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The WTO Committee on Trade and
Environment (CTE) is the major forum
for discussion of environmental issues,
although they are also discussed in other
WTO bodies such as the Ministerial
Conference, the General Council, and
sectoral negotiating group.
The WTO Secretariat organizes information
programs on trade and the environment
for developing countries.
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10. Trade and environment
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How does the WTO deal with the
environment in broad terms?
 The WTO has approached environmental
issues within the context of two main
themes:
1) the general relationship between trade
liberalization and the environment; and
2) how specific trade rules relate to
international environmental agreements
together with the environmental protection
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policies held by individual member
10. Trade and environment
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Many of the WTO agreements and official
documents contain provisions relevant to the
environment. These include:
 The Preamble to the Marrakesh Agreement
Establishing the World Trade Organization (the
"WTO Agreement")
 The GATT Provisions on Non-Discrimination
 The GATT General Exceptions
 The GATS General Exceptions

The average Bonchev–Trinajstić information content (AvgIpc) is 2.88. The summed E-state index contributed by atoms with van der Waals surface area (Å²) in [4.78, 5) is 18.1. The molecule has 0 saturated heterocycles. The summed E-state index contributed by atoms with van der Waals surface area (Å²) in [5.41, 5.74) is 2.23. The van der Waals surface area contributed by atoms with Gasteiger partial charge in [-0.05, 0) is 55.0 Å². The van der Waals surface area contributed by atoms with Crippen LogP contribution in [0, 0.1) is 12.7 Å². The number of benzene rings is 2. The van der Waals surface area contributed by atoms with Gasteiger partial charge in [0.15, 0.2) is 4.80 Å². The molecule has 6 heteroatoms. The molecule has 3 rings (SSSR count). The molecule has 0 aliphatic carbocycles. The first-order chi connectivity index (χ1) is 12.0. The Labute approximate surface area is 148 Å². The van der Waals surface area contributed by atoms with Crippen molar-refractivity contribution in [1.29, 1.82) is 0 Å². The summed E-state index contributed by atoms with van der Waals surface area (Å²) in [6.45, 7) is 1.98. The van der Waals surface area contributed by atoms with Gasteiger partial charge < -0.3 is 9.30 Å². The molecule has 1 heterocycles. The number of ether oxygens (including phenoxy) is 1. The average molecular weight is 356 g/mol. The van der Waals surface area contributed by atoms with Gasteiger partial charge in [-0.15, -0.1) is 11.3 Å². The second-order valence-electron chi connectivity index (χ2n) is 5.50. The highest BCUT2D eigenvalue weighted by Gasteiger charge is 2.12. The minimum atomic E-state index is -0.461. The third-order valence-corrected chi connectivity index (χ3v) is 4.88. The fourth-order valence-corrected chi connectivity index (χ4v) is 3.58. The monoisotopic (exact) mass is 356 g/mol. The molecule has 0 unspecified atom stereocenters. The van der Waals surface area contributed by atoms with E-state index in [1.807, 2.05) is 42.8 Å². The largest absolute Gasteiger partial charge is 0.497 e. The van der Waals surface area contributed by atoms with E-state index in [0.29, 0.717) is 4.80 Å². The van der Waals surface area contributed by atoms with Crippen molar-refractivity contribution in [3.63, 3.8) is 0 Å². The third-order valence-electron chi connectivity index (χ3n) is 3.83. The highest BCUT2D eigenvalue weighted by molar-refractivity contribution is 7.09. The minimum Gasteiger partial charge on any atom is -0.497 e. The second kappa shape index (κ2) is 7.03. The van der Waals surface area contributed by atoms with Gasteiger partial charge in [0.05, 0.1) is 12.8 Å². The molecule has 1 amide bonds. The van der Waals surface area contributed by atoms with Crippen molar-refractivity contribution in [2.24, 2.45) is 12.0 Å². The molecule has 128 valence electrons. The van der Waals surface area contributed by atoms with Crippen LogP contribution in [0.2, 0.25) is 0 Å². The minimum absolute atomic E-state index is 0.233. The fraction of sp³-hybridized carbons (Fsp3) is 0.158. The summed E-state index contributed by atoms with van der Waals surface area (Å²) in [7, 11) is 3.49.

 The SPS Agreement (Sanitary and Phytosanitary
Measures)
 The TBT Agreement (Technical Barriers to
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Trade)
10. Trade and environment
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Environmental Implications of NonDiscrimination
 Non-discrimination helps to prevent the
misuse of environmental policies as
disguised barriers to trade. National
environmental policies can be as strong as
governments wish but they must not
arbitrarily discriminate between foreign
and domestically made products, or
between products imported from different
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trading partners.
10. Trade and environment
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Like Products
 MFN prohibits discrimination between
like products imported from different
trading partners. National treatment
prohibits the discrimination between like
products produced domestically and those
produced abroad.
 The WTO defines "like products" as
products that are the same or equivalent.
441
10. Trade and environment
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
The test of equivalency has traditionally
been based on the composition and
characteristics of the end product.
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10. Trade and environment
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
The WTO has not accepted processing
methods and standards as a basis for
discrimination even if the two processes
result in products which are identical.
They argue that governments should be
able to discriminate against products
produced using environmentally harmful
processes in a number of cases brought to
dispute settlement because of
discrimination on the basis of
environmentally harmful processes. 443
10. Trade and environment
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The GATT General Exceptions
 The general exceptions, set out in Article XX, allow
WTO members to adopt policies that would
normally be inconsistent with GATT but which are
necessary to protect human, animal or plant life or